The Manchurian Candidate, is a 2004 American drama film based on the 1959 novel of the same name by Richard Condon, and a reimagining of the previous 1962 film.

The film stars Denzel Washington as Bennett Marco, a tenacious, virtuous soldier; Liev Schreiber as Raymond Shaw, a U.S. Representative from New York, manipulated into becoming a vice-presidential candidate; Jon Voight as Tom Jordan, a U.S. Senator and challenger for vice president and Meryl Streep as Eleanor Prentiss Shaw, also a senator and the manipulative, ruthless mother of Raymond Shaw.

Tina Sinatra was a co-producer of the film. Her father Frank Sinatra portrayed Marco in the original 1962 film and owned that film’s legal distribution rights into the late 1980s, never re-releasing it during that time. In the original, nationally released during the Cuban Missile Crisis, the premise was based on communists taking control; in this remake, big corporate influence serves as the ‘politically correct’ evil, a twist to maintain the 'Manchurian connection’. The remake does not follow the original film’s plot details on several occasions.

What a hot mess this thing is — the designer in me aches! There’s so much happening in this poster — good and bad — that it becomes extremely difficult to rank. On one hand, the title typography and the accompanying political pin / playing card image is astonishing — the perfect distillation of the film, and one of incredible graphic power. On the other hand is just about everything else: the silly tagline, the crushing / crowding weight of the stars’ names, and the confusing illustrations at the top. Here’s a poster that could have been one of the all-time greats, but the studio couldn’t leave it alone.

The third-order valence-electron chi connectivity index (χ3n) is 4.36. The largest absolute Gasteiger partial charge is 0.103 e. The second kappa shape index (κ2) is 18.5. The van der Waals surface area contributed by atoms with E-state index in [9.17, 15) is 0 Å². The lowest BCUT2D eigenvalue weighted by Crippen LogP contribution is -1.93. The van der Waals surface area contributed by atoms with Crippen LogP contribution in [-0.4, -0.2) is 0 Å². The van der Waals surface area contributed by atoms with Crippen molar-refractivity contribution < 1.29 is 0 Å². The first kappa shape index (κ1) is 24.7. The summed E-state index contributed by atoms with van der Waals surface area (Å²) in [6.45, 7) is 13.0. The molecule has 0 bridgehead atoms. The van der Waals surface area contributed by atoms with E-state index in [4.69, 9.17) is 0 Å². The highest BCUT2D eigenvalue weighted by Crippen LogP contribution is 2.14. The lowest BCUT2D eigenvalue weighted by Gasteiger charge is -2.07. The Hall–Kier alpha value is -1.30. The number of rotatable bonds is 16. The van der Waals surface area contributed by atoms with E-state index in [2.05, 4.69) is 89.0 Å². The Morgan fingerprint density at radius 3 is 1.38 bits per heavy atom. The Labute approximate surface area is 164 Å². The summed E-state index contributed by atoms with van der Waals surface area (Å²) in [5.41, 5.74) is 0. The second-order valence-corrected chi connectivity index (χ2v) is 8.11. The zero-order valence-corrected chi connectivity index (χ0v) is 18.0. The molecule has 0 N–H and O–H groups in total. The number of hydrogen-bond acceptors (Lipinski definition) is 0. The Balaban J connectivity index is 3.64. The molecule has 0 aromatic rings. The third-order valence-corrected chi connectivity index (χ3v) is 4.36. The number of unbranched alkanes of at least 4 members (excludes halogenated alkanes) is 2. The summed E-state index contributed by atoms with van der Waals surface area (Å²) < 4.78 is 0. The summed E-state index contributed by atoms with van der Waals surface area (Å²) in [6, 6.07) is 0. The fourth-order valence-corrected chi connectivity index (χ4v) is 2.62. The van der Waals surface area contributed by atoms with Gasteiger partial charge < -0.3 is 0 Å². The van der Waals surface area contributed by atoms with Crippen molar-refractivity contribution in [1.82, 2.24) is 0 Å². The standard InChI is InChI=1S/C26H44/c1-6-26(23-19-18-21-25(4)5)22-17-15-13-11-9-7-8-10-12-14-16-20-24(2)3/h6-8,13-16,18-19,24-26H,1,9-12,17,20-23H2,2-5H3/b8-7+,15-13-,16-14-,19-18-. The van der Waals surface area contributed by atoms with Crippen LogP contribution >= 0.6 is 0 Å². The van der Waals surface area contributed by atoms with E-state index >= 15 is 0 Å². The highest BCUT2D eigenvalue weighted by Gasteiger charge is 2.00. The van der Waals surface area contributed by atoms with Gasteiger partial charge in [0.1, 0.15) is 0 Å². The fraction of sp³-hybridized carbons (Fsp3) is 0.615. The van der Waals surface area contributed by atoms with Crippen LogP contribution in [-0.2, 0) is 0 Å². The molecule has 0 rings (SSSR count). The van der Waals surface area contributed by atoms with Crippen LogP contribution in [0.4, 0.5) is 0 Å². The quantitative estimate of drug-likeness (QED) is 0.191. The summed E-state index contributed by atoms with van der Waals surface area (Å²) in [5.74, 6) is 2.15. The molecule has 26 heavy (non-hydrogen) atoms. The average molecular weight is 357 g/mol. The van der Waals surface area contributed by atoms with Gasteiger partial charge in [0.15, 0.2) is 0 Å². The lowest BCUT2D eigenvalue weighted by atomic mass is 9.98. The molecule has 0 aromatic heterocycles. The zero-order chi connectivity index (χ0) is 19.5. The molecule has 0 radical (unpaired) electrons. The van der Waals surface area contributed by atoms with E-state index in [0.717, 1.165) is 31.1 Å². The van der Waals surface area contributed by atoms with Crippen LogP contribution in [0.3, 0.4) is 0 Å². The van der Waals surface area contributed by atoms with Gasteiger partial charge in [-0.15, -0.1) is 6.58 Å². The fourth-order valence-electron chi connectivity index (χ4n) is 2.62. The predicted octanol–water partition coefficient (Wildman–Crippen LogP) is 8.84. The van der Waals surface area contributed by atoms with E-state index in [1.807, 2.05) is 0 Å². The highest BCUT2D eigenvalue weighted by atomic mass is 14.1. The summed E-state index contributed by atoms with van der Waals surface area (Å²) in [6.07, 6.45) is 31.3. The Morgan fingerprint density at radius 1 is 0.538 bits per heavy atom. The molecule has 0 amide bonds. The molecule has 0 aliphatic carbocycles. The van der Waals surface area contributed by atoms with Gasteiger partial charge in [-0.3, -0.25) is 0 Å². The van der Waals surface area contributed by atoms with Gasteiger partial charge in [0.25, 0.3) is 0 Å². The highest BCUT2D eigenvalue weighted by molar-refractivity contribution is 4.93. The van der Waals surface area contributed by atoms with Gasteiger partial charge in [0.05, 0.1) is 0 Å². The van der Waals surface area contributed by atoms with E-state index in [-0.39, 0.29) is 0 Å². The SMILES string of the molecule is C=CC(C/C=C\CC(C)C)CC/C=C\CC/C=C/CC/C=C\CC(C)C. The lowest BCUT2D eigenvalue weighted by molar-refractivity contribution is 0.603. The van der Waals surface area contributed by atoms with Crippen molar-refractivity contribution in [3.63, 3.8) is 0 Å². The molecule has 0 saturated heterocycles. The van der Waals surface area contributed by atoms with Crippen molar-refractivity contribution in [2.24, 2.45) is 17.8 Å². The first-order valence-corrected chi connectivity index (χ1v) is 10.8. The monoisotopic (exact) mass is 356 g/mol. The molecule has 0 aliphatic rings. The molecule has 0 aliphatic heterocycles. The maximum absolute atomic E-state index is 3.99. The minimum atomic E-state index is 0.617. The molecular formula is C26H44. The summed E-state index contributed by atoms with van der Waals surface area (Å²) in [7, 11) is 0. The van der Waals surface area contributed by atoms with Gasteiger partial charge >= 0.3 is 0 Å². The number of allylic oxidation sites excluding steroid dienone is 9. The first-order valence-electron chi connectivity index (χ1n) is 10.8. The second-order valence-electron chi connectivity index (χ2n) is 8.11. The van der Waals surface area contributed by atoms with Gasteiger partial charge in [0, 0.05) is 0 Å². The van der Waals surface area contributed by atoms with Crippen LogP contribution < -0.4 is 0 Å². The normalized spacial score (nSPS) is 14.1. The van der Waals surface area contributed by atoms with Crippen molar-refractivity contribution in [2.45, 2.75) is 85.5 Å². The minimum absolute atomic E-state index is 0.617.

Pretty much disagreed with everything said here (from Where Danger Lives). Let’s go through it, shall we?

1) I don’t like the “playing card pin"—it looks like a shoddy-drawn shape, and the image is not compelling enough; 2) I love the complicated illustration up top, with its hidden details and edgy and raw vibe; 3) the cast list is a good contrast (and adds necessary weight) to the bottom half of the composition. The only thing I agree with the quote above is the "silly tagline"—not so much because of its design but because of its content (makes absolutely no sense). 

The reason why I love this (and why Where Danger Lives hates this) is that all the elements reveal a complicated collision and intertwining of lives that is befitting of not only the iconic movie but the theme of political intrigue itself. Being able to convey all of that raw energy in a fairly simplistic design—the meaningful color palette notwithstanding—is pretty remarkable.